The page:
Using film clips on charitable website

'Is it legal', 'can I do this' type questions and discussions.
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slimbob
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Thanks Andy yet again

Post by slimbob » Wed Jan 26, 2011 12:04 pm

One last thing Andy then I will leave you in peace

I want to start a charity called “Magic in Action” which will donate 100% of all profits to help deaf blind children.

The venture will make money via an idea called “Magic Movie Mind” It will be website with many different short magic moments from movies linked to an idea I have had. I realise the moments from movies are owned by the movie company and copyright protected. The website will not make money directly in any way nothing for sale everything free even a free downloadable ebook I have written explaining the idea. There will be you tube videos on there like tutorials teaching the idea made by me as well.

It will make money by donation from visitors and eventually selling advertising space on the site. After costs to run the site which wont be much all profits will be donated to the charity I want to set up “Magic in Action”.

My question is I know this would be breaking copyright law even though the clips are very short. Due to the huge number of clips involved it would be very difficult near on impossible to track down all the movie companies and ask permission or worse still pay some kind of license fee which would cripple the idea.

My thinking and the point I would like you insight on with is would you think due to the nature of the idea the chance of being taken to court by a movie company would be very unlikely as no money is being made directly from their property and due to the bad press of taking a charity to court which donates 100% of all its profits to bring some magic into death blind children’s lives?

One point I have noticed a lot of websites have clips from movies like for example You Tube? This seems acceptable and no money is being made from them they are uploaded and shared free of charge. My venture would be similar (i.e.) shared free and only receiving money via donation.

Your thoughts are priceless to me Andy if you have a bit more time to answer this for me.

Please let me know about that gift!

All the best to you

Rob

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AndyJ
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Post by AndyJ » Wed Jan 26, 2011 9:35 pm

Hi again Rob.

First of all whether or not someone infringes copyright is not any way linked to whether or not they stand to gain financially from such an activity; the only difference would be in the amount of damages which might be awarded against an infringer. Nor do I think the major film and record companies would turn a blind eye (possibly an inappropriate phrase in the current context!) to infringement even though it did not profiit the individual, as can be seen by their pursuit of file-sharers who invariably do not have a financial motive.
And yes, I'm afraid that even posting short clips would probably upset the major movie companies. These organisations face widespread and large scale abuse of their copyright everyday, so they can be forgiven for not sorting the good guys from the bad guys. On YouTube it has been stated* that 24 hours worth of video are uploaded every minute, and you can be reasonably sure a large percentage of that will be potentially infringing someone's copyright. In order to cope with this enormous flood of material, the large corporations use computer software to search the internet for their content and send out automated notices to site hosts to take down anything they find (using the DMCA Takedown Notice procedure) on an equally large scale. One company - Viacom - on just one day sent YouTube a single takedown notice covering 100,000 alleged infringing videos.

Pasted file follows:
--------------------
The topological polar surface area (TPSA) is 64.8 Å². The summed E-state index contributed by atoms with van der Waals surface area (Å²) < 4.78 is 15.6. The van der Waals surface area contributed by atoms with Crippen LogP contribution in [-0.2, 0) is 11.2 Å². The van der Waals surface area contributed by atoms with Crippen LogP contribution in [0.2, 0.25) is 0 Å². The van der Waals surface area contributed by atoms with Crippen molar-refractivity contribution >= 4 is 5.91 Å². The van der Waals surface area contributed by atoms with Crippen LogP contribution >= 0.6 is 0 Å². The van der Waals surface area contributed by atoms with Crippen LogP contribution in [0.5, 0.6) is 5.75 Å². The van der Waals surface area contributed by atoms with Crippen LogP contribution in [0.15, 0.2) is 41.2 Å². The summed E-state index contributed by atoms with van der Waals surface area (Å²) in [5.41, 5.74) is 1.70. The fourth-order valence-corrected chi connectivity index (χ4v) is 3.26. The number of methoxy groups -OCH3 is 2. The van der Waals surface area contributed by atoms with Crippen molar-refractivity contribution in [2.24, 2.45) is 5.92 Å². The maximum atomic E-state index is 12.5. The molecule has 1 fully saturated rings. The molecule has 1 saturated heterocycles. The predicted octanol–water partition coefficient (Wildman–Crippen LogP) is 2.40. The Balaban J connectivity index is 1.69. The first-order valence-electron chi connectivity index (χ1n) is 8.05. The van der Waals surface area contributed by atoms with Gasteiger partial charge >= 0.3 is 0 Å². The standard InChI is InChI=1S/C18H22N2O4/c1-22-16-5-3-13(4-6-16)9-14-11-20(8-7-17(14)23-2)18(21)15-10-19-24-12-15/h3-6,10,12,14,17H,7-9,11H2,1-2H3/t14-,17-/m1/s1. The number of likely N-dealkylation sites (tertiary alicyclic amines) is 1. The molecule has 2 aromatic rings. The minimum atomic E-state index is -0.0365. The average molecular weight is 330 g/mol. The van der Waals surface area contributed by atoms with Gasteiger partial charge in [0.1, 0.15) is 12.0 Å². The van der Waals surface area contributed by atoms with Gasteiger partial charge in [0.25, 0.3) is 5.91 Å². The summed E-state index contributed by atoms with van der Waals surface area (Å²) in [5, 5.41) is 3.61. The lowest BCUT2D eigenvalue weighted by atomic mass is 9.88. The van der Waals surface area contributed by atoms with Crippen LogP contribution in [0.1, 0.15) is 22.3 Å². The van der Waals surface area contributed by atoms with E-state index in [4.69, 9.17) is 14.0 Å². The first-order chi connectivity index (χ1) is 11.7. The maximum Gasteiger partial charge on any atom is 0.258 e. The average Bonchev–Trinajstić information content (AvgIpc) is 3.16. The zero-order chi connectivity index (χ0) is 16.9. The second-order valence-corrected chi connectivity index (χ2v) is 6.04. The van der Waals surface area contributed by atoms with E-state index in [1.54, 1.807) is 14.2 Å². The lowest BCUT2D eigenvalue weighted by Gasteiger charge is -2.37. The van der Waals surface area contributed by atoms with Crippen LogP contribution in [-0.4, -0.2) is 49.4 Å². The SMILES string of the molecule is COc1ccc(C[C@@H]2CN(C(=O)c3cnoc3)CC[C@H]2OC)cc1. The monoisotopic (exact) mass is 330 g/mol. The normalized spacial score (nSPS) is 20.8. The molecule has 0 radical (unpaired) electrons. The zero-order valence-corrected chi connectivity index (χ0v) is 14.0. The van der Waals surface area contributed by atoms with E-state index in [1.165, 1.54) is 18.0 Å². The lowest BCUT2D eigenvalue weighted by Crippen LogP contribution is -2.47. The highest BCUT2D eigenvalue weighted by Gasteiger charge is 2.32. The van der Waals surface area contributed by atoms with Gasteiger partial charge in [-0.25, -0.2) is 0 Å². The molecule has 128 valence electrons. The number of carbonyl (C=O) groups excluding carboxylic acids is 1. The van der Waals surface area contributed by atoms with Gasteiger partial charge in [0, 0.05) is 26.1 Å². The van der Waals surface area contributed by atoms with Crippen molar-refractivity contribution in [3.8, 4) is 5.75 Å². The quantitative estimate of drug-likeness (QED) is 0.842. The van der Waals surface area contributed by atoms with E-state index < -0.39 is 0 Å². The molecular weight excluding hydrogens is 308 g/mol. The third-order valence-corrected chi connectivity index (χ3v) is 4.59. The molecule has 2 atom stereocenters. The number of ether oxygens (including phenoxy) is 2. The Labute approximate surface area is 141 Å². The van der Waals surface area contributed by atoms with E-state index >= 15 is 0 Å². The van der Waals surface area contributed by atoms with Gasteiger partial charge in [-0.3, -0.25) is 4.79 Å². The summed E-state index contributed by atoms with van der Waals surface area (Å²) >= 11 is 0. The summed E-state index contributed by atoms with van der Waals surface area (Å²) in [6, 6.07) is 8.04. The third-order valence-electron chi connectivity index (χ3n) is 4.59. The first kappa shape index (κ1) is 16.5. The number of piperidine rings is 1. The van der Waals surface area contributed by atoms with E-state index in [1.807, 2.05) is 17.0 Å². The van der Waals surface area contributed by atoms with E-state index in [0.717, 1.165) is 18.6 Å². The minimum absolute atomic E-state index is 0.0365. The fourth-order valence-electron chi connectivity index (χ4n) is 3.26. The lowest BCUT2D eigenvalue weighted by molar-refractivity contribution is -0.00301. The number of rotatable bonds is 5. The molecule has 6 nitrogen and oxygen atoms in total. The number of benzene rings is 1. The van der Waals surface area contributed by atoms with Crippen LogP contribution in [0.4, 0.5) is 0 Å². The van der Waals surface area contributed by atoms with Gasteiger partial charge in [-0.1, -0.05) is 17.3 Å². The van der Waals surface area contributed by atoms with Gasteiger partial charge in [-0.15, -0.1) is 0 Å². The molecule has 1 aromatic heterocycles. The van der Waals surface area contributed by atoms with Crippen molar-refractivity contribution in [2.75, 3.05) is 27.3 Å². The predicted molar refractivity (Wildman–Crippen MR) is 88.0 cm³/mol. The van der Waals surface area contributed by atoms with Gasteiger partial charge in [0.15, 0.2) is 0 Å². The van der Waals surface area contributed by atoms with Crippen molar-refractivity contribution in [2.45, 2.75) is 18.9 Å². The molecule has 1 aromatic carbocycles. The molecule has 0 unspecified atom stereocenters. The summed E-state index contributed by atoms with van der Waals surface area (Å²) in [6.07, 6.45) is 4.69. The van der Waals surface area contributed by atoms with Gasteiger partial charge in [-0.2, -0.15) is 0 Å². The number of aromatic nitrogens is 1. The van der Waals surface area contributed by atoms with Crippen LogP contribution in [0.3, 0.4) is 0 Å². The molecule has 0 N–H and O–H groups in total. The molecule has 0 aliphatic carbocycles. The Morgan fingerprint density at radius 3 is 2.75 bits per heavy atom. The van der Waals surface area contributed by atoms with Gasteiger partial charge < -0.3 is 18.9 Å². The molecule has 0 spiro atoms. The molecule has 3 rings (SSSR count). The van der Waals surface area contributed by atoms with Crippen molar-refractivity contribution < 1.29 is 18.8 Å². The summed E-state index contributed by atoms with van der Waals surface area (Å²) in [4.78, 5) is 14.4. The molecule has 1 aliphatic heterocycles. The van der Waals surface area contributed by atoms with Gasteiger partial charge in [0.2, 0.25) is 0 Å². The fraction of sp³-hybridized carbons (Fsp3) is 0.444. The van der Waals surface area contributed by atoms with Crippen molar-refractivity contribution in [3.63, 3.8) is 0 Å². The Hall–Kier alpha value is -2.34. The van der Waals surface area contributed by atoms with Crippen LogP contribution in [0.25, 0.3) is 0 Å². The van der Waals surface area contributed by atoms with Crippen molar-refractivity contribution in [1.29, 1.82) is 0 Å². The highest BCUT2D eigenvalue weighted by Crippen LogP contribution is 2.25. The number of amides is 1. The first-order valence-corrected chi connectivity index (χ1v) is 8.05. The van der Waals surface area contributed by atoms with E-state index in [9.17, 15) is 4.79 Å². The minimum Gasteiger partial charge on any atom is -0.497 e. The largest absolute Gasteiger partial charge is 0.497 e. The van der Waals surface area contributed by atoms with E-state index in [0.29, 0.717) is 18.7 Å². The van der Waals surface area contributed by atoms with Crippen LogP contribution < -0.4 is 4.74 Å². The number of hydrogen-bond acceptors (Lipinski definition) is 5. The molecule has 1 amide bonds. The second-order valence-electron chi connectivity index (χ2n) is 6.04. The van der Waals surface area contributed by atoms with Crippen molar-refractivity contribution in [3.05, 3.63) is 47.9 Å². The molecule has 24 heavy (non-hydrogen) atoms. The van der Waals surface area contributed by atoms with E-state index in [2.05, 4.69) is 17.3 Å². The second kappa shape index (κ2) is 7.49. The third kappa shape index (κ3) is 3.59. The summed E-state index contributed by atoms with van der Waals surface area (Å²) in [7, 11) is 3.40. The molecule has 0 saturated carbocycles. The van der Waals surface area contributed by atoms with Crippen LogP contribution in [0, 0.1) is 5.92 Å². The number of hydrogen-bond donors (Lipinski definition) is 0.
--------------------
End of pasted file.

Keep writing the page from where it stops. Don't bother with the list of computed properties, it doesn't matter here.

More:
So whilst it may seem like a mammoth task, you really would have to seek permission to use the clips. In fact you will find that it isn't quite so difficult as you think, because you can negotiate through a single licensing agency. For the UK this is the Motion Picture Licensing Company http://www.mplcuk.com/. I suggest you discuss your plans with them and find out if they have a rate for charitable projects.


* E Van Buskirk, '5-Year-Old YouTube Tops Networks' Primetime with 2 Billion Views' 17 May 2010. http://www.wired.com/epicenter/2010/05/ ... ion-views/
Advice or comment provided here is not and does not purport to be legal advice as defined by s.12 of Legal Services Act 2007

slimbob
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thanks !!!

Post by slimbob » Thu Jan 27, 2011 10:52 am

extremely helpful reply Andy yet again even though I must admit it was not what I wanted to hear !

that link you gave me will be a massive help to me I will be phoning them today for help and advice .

Cannot thank you enough for all your extremely helpful advice it has made my life so much easier and so am indebted to you .

All the best to you Andy

Rob

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